November 3, 2019
You want flowers?? How about snow? Thursday I watched the big floppy raindrops turn to big floppy snowdrops. Not the flowers but the flakes. On Friday morning there were patches of frozen snow on the ground and on the rooftops. Brrrrr. By noon it had melted. Fortunately I had brought my beloved Jadesy indoors Thursday before the snow started. Now to watch and see if there will be any flower buds. The Euonymus in front of the house is getting redder. If you click twice on the picture you will see little red seeds among the red leaves. The birds love those pretty red seeds.
Remember that there is information in the name of the file for each image. You can see it by mousing over the image - look at the lower left of the screen. Or you can click on the image to get to the (usually) larger image. Then the info is displayed in the address line above. Sometimes the second click will actually display a different view of the original image.
The Small Honey Ants were about the only ones I saw out there. Picture 2 shows a grass tail which is full of little Aphids. You can also spot a Small Honey Ant in there, supposedly milking the Aphids for "honeydew". These ants really know where to get the good stuff! Third is one of the Aphids - a nymph.
The barklice seem to be thinning out a bit. But we still had the Scaly-winged Barklouse, Echmepteryx hageni; our old friend, Graphocephala cruciatus; and the Lizard Barklouse, Valenzuela flavidus.
Here are a couple of shots of V. flavidus' nymphs. And an interesting one of the adult with its wings spread. You can see how much its abdomen resembles the nymph's.
No bees and very few Beetles. We had a few Asian Lady Beetles. In fact, when I woke up there was one on my bedside table (not this one. By the time I got to writing this, it had disappeared.) Compare the shape of the W's in pictures 1 and 2. Third is a mystery.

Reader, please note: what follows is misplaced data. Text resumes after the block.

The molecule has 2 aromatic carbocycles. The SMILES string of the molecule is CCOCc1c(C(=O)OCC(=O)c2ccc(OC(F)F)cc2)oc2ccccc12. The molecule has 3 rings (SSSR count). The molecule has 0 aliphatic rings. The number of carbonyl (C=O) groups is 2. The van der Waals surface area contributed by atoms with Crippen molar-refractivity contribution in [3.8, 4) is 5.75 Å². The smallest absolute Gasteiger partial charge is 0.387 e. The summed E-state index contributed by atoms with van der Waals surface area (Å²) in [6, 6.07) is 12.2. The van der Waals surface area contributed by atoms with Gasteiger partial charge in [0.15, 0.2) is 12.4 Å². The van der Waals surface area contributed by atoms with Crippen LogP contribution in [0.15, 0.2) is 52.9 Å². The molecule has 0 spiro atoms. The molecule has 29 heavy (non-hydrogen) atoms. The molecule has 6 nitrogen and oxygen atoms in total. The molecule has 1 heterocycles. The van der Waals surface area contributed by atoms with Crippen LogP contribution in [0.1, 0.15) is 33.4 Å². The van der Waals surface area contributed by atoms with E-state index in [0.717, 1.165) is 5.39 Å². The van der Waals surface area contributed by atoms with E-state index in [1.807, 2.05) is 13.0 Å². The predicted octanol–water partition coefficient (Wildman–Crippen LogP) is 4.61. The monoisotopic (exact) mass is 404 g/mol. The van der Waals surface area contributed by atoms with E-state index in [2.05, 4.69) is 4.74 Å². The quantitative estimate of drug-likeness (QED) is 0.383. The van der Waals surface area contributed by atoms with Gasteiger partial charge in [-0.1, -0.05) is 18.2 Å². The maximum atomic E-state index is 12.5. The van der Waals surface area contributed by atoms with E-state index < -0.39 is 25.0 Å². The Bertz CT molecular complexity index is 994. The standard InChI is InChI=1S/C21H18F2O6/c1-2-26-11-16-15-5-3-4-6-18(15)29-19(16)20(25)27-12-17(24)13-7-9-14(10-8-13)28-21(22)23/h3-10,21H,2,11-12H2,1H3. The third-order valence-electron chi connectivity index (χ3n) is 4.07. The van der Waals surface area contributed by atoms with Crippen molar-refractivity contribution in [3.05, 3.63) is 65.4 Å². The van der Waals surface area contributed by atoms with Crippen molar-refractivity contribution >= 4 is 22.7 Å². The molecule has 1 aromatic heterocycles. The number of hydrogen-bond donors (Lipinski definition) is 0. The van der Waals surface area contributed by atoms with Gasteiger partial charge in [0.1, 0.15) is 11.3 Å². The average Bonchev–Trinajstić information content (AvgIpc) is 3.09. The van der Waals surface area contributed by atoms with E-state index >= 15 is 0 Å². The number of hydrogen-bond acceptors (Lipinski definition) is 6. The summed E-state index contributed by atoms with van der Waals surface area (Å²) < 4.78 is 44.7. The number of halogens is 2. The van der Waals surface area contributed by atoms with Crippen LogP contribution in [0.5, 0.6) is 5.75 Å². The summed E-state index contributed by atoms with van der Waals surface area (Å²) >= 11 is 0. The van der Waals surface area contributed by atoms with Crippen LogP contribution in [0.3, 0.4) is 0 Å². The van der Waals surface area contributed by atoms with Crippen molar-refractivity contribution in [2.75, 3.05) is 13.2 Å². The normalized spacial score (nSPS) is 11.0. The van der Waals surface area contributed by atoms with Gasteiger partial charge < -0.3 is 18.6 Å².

So on to the Bugs. There was yet another Zelus tetracanthus nymph. I still like this color combo. Number two is another kind of predatory Bug, a Damsel Bug called Nabis roseipennis, ID'd by @jeanfrancoisroch of iNat. Even though the Damsel Bugs have the slurpy-maker under their chin, they are in a different part of the family tree from the Assassin Bugs. They are actually related to the Bed Bugs. Boo! Here are the relevant parts of the family tree. You would find the Ambush Bugs in the family line of the Assassin Bugs.
True Bugs >Cimicomorph Bugs >Superfamily Reduvioidea >Assassin Bugs
True Bugs >Cimicomorph Bugs >Bed and Pirate Bugs >Damsel Bugs
Third is the bug you love to hate: the Brown Marmorated Stink Bug. Get ready for the ingathering, which begins about now. My son found one up in the attic.
To the Leafhoppers, or rather to the Agallia nymphs. Here is another one related to the one last week. Second is one in a strange posture. Those are its eyes on the left.
I hope you aren't going to get bored, but a lot of the same Leafhoppers you saw last week were still here this week, at least until it got cold and rainy and snowy and sunny and cold... Here's Eratoneura affinis; E. ardens; and the Dotted form.
That worn-out-looking one has been here a long time. And here are two "Mystery Eratoneura Leafhoppers".
Another Mystery Eratoneuran. And an Erythridula genus member. A lot of my old pictures have to have their names redone, since formerly Erythridula was called Arboridia. There is still an Arboridia genus but things got redistributed and so some of them are now Erythridula. Whew! One more variation.